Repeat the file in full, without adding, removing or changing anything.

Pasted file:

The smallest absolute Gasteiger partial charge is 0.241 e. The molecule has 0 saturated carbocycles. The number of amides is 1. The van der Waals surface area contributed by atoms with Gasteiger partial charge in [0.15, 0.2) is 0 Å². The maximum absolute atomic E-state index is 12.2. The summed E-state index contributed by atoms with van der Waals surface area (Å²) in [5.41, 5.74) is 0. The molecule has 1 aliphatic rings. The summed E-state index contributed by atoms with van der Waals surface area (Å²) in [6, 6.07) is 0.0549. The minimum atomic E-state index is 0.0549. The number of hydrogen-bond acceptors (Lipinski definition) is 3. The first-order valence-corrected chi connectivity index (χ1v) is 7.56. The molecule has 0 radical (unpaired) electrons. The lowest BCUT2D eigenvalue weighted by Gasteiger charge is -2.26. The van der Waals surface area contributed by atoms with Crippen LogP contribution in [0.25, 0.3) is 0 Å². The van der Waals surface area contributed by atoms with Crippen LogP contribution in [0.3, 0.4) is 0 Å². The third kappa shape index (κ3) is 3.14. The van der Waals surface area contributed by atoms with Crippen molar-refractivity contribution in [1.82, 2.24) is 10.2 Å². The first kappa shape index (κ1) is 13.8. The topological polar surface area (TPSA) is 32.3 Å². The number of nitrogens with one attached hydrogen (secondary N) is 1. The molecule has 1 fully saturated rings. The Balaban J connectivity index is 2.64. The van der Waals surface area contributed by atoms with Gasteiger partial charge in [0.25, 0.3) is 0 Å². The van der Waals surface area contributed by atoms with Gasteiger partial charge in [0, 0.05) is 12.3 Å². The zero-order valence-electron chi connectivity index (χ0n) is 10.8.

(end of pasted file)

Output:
The smallest absolute Gasteiger partial charge is 0.241 e. The molecule has 0 saturated carbocycles. The number of amides is 1. The van der Waals surface area contributed by atoms with Gasteiger partial charge in [0.15, 0.2) is 0 Å². The maximum absolute atomic E-state index is 12.2. The summed E-state index contributed by atoms with van der Waals surface area (Å²) in [5.41, 5.74) is 0. The molecule has 1 aliphatic rings. The summed E-state index contributed by atoms with van der Waals surface area (Å²) in [6, 6.07) is 0.0549. The minimum atomic E-state index is 0.0549. The number of hydrogen-bond acceptors (Lipinski definition) is 3. The first-order valence-corrected chi connectivity index (χ1v) is 7.56. The molecule has 0 radical (unpaired) electrons. The lowest BCUT2D eigenvalue weighted by Gasteiger charge is -2.26. The van der Waals surface area contributed by atoms with Crippen LogP contribution in [0.25, 0.3) is 0 Å². The van der Waals surface area contributed by atoms with Crippen LogP contribution in [0.3, 0.4) is 0 Å². The third kappa shape index (κ3) is 3.14. The van der Waals surface area contributed by atoms with Crippen molar-refractivity contribution in [1.82, 2.24) is 10.2 Å². The first kappa shape index (κ1) is 13.8. The topological polar surface area (TPSA) is 32.3 Å². The number of nitrogens with one attached hydrogen (secondary N) is 1. The molecule has 1 fully saturated rings. The Balaban J connectivity index is 2.64. The van der Waals surface area contributed by atoms with Gasteiger partial charge in [0.25, 0.3) is 0 Å². The van der Waals surface area contributed by atoms with Gasteiger partial charge in [0, 0.05) is 12.3 Å². The zero-order valence-electron chi connectivity index (χ0n) is 10.8.